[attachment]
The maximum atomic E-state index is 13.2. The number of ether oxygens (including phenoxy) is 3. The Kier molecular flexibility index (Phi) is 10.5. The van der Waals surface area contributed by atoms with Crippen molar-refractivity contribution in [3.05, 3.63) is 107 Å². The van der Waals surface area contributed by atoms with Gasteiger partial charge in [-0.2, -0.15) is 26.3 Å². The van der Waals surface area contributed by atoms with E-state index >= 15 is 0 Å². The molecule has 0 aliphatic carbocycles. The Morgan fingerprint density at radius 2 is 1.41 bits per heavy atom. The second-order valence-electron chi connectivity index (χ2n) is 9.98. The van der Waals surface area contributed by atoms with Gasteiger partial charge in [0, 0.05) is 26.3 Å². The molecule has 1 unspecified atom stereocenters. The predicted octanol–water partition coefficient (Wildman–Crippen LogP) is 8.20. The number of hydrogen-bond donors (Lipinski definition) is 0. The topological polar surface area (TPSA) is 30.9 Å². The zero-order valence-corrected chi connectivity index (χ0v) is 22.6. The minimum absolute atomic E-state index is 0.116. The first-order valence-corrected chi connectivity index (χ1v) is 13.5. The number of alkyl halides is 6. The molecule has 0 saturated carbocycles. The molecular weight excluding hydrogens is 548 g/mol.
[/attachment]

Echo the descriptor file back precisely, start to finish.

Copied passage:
The maximum atomic E-state index is 13.2. The number of ether oxygens (including phenoxy) is 3. The Kier molecular flexibility index (Phi) is 10.5. The van der Waals surface area contributed by atoms with Crippen molar-refractivity contribution in [3.05, 3.63) is 107 Å². The van der Waals surface area contributed by atoms with Gasteiger partial charge in [-0.2, -0.15) is 26.3 Å². The van der Waals surface area contributed by atoms with E-state index >= 15 is 0 Å². The molecule has 0 aliphatic carbocycles. The Morgan fingerprint density at radius 2 is 1.41 bits per heavy atom. The second-order valence-electron chi connectivity index (χ2n) is 9.98. The van der Waals surface area contributed by atoms with Gasteiger partial charge in [0, 0.05) is 26.3 Å². The molecule has 1 unspecified atom stereocenters. The predicted octanol–water partition coefficient (Wildman–Crippen LogP) is 8.20. The number of hydrogen-bond donors (Lipinski definition) is 0. The topological polar surface area (TPSA) is 30.9 Å². The zero-order valence-corrected chi connectivity index (χ0v) is 22.6. The minimum absolute atomic E-state index is 0.116. The first-order valence-corrected chi connectivity index (χ1v) is 13.5. The number of alkyl halides is 6. The molecule has 0 saturated carbocycles. The molecular weight excluding hydrogens is 548 g/mol.